The charm offensive has begun.

Late Friday afternoon, Gov. Robert L. Ehrlich Jr. bounded into the Department of Budget and Management to nibble cookies and sip Coca-Cola with about 70 state workers who gathered in a conference room to greet the new governor.

After reading about the pink slips delivered by the new Republican administration to colleagues in other agencies, some of the workers couldn't help but feel a little jittery. But Ehrlich made clear that he considers survivors of the purge to be "quality professionals" who deserve his respect.

Ehrlich lavished praise on the department's new boss, budget secretary Chip DiPaula Jr., who is awaiting Senate confirmation. Ehrlich also thanked department employees for helping his team put together a nearly $23 billion budget proposal in the short time between the November election and Jan. 17, the constitutional deadline for introducing the budget to the General Assembly.

"I thank you for making us look good," Ehrlich told the crowd. "We want to make government employee-friendly again."

After Ehrlich made a few jokes and other introductory remarks, the employees lined up to shake his hand, ask for autographs and assure him that they'd cast their ballots for the GOP ticket. Most seemed genuinely pleased that the governor cared enough to pay a visit. Ehrlich intends to hit the Department of Natural Resources next and to make the rounds at every agency within the next few weeks.

"I have been a state employee for 25 years, and he's the first governor who's ever made an effort to say hi," said technical services manager Debbie Hemler-Wheeler. "It really means something to people."

Still, there were a few awkward moments, such as when one woman told Ehrlich he was even cuter in person than on TV.

"Hey, Chip, give this woman a raise!" Ehrlich yelled, apparently forgetting that he had cut salary increases for state workers out of his budget plan.

Then there was the white board at the back of the room, which sported two bumper stickers: "Happiness is a Republican governor." And "W, 2004."

"Somebody must have gotten a little over-enthusiastic," DiPaula said.

Memorabilia With New Meaning

Before the party, Ehrlich visited DiPaula's spacious first-floor office, which has already been decorated with memorabilia from DiPaula's long years in Republican politics. There are photos of him with President Bush and with Ehrlich and his wife, Kendel, and there are framed mementos from the GOP national conventions DiPaula helped organize.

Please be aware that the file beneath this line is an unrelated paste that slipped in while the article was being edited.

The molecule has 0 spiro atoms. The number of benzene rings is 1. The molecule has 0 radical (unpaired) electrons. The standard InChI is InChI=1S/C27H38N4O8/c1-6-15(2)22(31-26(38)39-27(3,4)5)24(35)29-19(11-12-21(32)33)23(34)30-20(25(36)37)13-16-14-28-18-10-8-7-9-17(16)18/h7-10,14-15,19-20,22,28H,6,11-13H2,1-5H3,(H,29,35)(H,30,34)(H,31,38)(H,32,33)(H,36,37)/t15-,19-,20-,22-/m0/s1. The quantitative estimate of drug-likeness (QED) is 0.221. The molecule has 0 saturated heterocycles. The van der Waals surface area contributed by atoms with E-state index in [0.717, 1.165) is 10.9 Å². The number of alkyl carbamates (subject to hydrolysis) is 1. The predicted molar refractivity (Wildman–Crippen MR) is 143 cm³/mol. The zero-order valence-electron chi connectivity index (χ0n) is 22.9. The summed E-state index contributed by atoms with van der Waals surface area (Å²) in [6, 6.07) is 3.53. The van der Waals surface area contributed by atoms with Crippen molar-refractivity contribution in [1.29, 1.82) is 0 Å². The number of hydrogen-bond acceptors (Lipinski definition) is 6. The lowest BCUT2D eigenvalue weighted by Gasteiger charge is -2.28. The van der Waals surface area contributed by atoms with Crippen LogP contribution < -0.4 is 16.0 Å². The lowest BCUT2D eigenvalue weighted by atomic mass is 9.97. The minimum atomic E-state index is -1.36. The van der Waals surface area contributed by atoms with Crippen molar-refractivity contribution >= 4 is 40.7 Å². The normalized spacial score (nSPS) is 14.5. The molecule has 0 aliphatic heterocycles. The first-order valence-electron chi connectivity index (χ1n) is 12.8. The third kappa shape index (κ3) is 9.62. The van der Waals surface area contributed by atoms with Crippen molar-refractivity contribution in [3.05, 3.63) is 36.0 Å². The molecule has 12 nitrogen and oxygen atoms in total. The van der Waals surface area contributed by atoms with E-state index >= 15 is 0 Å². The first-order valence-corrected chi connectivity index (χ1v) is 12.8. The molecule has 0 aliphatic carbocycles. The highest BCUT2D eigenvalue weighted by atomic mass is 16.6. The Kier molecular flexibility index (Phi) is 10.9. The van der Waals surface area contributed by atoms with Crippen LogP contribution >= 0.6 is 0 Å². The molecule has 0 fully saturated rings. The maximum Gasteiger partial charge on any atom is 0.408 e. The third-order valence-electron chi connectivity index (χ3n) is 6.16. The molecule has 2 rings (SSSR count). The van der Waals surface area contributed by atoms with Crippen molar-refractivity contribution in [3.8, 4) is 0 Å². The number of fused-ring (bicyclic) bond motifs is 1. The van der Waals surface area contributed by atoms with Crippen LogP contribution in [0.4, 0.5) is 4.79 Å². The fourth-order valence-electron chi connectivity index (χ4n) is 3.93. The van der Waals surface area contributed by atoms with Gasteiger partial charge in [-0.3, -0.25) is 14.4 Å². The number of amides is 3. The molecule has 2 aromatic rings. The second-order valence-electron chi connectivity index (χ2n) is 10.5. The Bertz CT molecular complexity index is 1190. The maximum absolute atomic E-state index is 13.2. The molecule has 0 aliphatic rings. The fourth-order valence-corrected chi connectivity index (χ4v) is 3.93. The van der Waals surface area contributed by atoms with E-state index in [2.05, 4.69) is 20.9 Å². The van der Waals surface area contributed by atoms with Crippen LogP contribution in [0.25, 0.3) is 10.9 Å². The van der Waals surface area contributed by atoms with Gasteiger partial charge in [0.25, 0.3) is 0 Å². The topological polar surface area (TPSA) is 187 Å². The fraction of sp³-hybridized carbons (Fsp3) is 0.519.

From the 2000 convention in Philadelphia, DiPaula has a framed copy of the Declaration of Independence. From the 1996 convention in San Diego, DiPaula has a framed poster from a Clint Eastwood movie, signed by the actor.

DiPaula said the poster was given to him by the Secret Service in recognition of his willingness to work with them on convention security. As he faces a Democratic legislature and $1.8 billion budget shortfall, DiPaula said he thought the poster was an appropriate addition to the office of the first Republican budget secretary in more than 30 years.

The movie? "In the Line of Fire."

The Casual State of the State

State House observers were floored by Ehrlich's State of the State address. His failure to mention either the state's dire fiscal condition or his proposal to raise new revenue by legalizing slot machines was the main topic of conversation.

But more than a few people also bemoaned the casual way Ehrlich tossed off his first address to a joint session of the centuries-old Maryland General Assembly.

"There was no sense of the office, no sense of the moment, no sense of history," said a lobbyist who has been around Annapolis for much of the past decade. One Democratic lawmaker said Ehrlich lived up to his reputation as "the frat boy on the second floor."

Ehrlich's infractions came mainly in the warm-up to the speech, as he was greeting the assembled dignitaries and handing out gifts. A few examples from the transcript:

1. Though House rules prohibit the use of names on the House floor, Ehrlich referred to State Treasurer Nancy K. Kopp (D) by her first name at least four times. To wit: "Anybody I forgot? Nancy! Oh, my God, I just got evil eyes there."

2. Ehrlich repeatedly made goofy asides that likely were incomprehensible to most people watching on TV, much less anyone reading the speech 100 years hence.

For example: "Comptroller [William Donald] Schaefer. Now, wait a second, wait a second. Whoa, whoa, whoa. I think there's something going on between those two. Mr. Comptroller, you were right about jumping into the bay. I will listen next time, I promise."

3. It's all about Bob. Bob and his hometown of Arbutus.

"Where's the speaker pro tem? The speaker pro tem is from Arbutus," Ehrlich said. "Arbutus does rule."

4. No, wait! It's all about Bob being a baby boomer.

"Attorney General [J. Joseph] Curran. I was able to swear the attorney general into office yesterday. It's his 45th year of public service -- and I am 45 years old!"

5. No, wait! It's all about Bob and Kendel.

"Delegate [Kevin] Kelly used to introduce Kendel Sibiski every time she came into the chamber. And he would get up on the floor and say, 'I'd like to reintroduce, still the fiancee of Delegate Ehrlich.' And Delegate Kelly, today she is not only still the wife of Governor Ehrlich, but she's the first lady of the state!"

"It's nice to be back home in this chamber," Ehrlich concluded before plunging into prepared remarks that were substantially more dignified.